First birthdays are important and momentous. It’s the ending of the baby phrase and the beginning of toddlerhood. It’s the time where major milestones start —first steps, first words and a first introduction to dramatic tantrums — as well as a celebration of your child’s first year of life. First birthdays are guaranteed to have mothers everywhere crying hysterically as they rock their now one-year-old to sleep. My son’s first birthday was no different. Except in addition to celebrating him and his budding little personality, I took a second to celebrate myself, too.
For me, his birthday marked the fact that I had survived my first year of motherhood. I had made it through the trenches, reached the light at the end of the tunnel and officially survived the longest and hardest 365 days of my life.
There were so many times in those days where I didn’t think we would make it. From breastfeeding struggles, sleep regressions and teething nightmares, I would barter with the higher powers that be, begging for the misery to end.
“Please, God, if you could just keep this baby asleep for the next two hours, I promise to not say any curse words for three days. I promise! Three hours and I’ll drop every bad word from my vocabulary.”
Needless to say, my bartering skills were rough in the extreme times of desperation, but my mother was always there to give me her dose of helpful advice.
“This too shall pass,” she’d say with pity in her eyes.
Deep down, I knew she was right. My son wouldn’t be 16 and still only living off applesauce and toast. But at that moment in time, I needed more.
I needed to know that I would sleep again, and for more than an hour and half at a time. I needed to know that the only pressure to keep breastfeeding was coming from myself. I needed to know that I wasn’t royally screwing up my son. But my mom knew that she couldn’t tell me that, because like she said, this too all did pass.
In fact, I did survive those first weeks home, where my body felt foreign and a screaming little stranger had invaded my house. I survived all the times that my son peed on his face because I hadn’t yet figured out to “point it down.” I survived staph, thrush, Children’s Mercy Emergency Room visits and a family-wide stomach flu. I survived returning to work and handing my child over to three strangers, who eventually became a part of our family. I survived buying a house and moving with a 6-month old. I survived teething pain, busted lips and our first tumble off the bed. I survived postpartum depression.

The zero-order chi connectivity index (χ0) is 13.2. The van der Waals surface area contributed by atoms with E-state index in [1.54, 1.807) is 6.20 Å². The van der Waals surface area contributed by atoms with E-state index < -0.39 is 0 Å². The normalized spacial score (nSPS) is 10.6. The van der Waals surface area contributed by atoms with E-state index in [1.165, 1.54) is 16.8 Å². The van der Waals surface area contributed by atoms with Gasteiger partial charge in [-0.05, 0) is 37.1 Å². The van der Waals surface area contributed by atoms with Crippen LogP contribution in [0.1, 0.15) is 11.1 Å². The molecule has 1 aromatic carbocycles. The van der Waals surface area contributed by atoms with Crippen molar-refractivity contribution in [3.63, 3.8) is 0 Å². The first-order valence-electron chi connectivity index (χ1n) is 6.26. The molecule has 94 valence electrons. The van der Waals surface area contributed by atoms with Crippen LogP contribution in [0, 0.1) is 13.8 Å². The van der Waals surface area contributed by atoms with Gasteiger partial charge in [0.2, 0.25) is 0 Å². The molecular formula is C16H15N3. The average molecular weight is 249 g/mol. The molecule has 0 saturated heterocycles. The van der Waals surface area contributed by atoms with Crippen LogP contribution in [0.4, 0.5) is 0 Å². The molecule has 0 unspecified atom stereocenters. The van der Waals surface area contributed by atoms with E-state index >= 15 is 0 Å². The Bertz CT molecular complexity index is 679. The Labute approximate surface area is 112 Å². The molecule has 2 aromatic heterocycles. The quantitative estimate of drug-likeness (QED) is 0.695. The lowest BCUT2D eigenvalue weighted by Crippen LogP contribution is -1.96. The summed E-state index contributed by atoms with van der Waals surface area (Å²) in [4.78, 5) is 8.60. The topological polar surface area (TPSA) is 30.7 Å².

All those moments — the good, the bad, the ugly — they all came and I stumbled my way through them and guess what? They passed. I caught my breath, I thanked God for when He upheld his end of the bargain, and I survived.
So on my son’s first birthday, as he sat in his high chair, diving, face first into his cake, tears welled up in my eyes. My baby boy was no longer a baby. He was a little boy, who already liked to test the boundaries, hug everyone and would prefer to never wear pants. He was smart and funny and oh so very happy. As I watched him giggle at sprinkles and lick icing off his fingers, I realized that while he was growing and changing into this little boy that sat before me, I had grown into motherhood.
And so we celebrated. We celebrated first milestones and the start of being a toddler. We celebrated the first time we tried cake and learning to tear open presents. We celebrated with friends and family that helped us through the journey. We celebrated surviving 365 days, together.